The UK economy shrank more than initially estimated in the first quarter of this year, recording the largest fall since 1979 as coronavirus began to choke activity in March.
Output in the UK fell 2.2 per cent in the first quarter compared to the previous one, according to revised data from the Office for National Statistics. This is a sharper contraction than the first estimate of 2 per cent. The fall is now the joint largest drop in UK gross domestic product since 1979.
“Our more detailed picture of the economy in the first quarter showed GDP shrank a little more than first estimated”, said Jonathan Athow, deputy national statistician at the ONS. “All main sectors of the economy shrank significantly in March as the effects of the pandemic hit . . . The sharp fall in consumer spending at the end of March led to a notable increase in households’ savings.”
The revision was largely driven by household consumption, which declined 2.9 per cent in the first quarter, 1.2 percentage points lower than the initial estimate.
With spending limited by restrictions, the household saving ratio — the average percentage of disposable income that is saved — increased to 8.6 per cent in the first quarter, from 6.6 per cent in the previous quarter.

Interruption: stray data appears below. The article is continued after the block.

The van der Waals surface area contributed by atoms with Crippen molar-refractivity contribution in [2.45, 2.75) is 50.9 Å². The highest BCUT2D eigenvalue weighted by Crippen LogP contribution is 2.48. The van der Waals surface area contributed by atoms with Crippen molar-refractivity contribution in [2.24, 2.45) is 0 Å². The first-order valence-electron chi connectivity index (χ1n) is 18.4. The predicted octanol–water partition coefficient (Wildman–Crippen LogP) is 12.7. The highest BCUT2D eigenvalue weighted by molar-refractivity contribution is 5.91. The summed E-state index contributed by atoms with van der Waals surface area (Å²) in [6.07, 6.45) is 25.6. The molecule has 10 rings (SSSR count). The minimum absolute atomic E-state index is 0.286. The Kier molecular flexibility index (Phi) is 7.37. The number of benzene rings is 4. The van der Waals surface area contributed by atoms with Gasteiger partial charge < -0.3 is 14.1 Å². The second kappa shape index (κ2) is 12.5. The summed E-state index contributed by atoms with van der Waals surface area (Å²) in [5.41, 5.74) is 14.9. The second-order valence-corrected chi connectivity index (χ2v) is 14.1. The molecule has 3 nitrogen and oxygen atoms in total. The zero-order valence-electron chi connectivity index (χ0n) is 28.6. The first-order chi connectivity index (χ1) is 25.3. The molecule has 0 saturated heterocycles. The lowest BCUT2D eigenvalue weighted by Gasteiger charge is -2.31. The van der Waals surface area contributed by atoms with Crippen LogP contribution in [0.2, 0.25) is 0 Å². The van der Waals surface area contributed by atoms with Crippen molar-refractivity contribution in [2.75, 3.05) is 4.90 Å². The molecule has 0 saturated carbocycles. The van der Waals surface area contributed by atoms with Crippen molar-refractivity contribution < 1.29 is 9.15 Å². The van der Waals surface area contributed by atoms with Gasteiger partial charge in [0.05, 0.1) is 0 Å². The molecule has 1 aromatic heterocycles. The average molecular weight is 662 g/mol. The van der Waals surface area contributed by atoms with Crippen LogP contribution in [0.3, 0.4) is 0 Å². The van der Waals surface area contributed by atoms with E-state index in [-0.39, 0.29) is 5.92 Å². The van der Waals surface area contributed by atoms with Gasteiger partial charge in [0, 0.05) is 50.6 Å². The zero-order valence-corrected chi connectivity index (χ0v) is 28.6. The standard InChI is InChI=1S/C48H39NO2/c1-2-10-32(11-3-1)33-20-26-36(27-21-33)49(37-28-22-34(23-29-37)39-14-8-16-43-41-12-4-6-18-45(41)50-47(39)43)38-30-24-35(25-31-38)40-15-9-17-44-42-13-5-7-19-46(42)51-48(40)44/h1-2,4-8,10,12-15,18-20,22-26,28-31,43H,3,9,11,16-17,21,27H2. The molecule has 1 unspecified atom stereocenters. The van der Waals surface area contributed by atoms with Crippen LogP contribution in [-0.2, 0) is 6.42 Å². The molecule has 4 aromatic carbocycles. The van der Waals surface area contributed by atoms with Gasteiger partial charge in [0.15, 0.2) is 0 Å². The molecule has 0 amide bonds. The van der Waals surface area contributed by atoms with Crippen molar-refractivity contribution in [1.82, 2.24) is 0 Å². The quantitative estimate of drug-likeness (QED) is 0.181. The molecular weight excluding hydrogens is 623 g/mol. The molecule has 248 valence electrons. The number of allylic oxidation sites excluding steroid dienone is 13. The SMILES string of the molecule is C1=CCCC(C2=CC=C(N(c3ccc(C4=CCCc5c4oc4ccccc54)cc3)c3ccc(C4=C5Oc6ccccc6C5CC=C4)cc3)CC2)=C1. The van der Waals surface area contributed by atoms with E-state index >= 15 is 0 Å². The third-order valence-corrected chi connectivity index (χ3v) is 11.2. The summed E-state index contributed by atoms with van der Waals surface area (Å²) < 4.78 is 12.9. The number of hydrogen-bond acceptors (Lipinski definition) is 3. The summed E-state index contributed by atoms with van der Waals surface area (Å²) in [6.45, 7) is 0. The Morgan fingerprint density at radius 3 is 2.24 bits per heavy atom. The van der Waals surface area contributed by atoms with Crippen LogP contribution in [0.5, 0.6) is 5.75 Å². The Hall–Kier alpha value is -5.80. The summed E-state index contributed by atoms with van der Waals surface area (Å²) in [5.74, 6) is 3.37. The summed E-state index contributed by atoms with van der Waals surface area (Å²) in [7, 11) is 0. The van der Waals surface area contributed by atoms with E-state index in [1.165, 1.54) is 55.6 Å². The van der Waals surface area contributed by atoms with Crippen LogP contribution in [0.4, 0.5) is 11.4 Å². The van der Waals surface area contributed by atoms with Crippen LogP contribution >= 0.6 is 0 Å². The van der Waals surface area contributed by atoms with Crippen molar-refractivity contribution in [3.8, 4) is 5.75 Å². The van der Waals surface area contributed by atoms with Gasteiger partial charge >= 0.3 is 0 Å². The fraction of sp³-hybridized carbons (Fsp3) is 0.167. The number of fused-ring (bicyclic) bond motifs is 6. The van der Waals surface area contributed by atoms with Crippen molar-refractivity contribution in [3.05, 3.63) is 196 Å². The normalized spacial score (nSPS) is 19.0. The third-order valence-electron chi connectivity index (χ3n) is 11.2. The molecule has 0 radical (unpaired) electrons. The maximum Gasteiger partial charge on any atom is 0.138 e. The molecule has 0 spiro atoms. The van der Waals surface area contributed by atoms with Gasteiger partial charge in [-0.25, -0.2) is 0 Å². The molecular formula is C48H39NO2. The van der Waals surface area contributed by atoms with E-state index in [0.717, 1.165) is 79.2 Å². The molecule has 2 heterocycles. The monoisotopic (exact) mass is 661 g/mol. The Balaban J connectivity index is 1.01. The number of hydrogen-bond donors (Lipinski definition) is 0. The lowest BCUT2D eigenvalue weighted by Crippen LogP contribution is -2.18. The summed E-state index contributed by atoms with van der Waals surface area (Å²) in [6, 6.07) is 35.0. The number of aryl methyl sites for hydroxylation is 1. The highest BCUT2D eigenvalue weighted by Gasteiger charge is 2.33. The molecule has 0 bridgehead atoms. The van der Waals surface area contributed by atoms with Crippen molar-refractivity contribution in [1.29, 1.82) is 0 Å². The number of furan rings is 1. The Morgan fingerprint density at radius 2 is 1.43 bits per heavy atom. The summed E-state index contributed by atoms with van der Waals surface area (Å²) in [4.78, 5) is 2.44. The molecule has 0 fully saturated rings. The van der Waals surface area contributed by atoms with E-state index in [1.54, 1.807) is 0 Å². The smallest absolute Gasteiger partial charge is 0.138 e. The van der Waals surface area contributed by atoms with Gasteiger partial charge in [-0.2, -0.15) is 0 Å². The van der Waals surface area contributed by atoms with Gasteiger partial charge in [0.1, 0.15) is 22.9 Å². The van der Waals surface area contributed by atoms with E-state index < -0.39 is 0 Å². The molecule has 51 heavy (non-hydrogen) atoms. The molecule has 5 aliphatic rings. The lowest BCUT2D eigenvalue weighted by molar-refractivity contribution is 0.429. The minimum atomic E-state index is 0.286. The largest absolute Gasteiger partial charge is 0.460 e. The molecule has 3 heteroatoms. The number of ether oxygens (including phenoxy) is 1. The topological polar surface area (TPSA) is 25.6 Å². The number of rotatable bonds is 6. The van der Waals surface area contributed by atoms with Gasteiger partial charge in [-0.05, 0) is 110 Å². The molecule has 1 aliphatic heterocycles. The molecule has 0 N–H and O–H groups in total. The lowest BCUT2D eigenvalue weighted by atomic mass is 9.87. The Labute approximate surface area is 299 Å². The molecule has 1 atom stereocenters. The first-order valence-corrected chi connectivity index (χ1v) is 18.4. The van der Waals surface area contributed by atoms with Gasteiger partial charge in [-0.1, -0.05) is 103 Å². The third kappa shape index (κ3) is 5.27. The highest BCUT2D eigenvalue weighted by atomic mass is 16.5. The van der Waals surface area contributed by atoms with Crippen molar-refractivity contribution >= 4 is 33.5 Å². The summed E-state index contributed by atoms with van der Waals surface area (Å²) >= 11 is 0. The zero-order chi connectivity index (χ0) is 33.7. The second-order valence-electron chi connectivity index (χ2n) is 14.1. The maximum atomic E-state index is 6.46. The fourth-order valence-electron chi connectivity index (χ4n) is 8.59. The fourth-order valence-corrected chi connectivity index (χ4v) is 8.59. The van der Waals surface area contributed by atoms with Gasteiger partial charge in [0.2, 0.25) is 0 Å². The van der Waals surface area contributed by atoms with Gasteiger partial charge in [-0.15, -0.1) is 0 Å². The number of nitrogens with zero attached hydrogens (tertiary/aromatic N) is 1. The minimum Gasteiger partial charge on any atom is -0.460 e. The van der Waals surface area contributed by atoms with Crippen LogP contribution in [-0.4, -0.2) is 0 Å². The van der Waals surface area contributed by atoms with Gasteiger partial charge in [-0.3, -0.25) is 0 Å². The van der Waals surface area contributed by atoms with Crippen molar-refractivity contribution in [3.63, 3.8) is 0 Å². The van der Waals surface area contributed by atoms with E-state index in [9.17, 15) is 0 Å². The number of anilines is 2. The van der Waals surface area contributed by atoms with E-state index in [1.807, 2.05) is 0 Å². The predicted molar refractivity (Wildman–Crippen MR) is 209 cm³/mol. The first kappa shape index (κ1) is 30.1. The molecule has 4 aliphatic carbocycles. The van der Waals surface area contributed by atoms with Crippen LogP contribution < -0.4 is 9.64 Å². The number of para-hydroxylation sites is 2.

The ONS has also already released its first estimate of monthly GDP growth in April, a 20.4 per cent plunge compared to March. This was the largest contraction since monthly records began in 1997 and followed a 5.8 per cent contraction in March, the previous record fall.
Since then, economic sentiment and retail sales data have showed an improvement in activity reflecting the gradual reopening of the economy.
The pandemic has made it difficult to produce standard economic data and GDP estimates have been subject to large revisions in all major economies.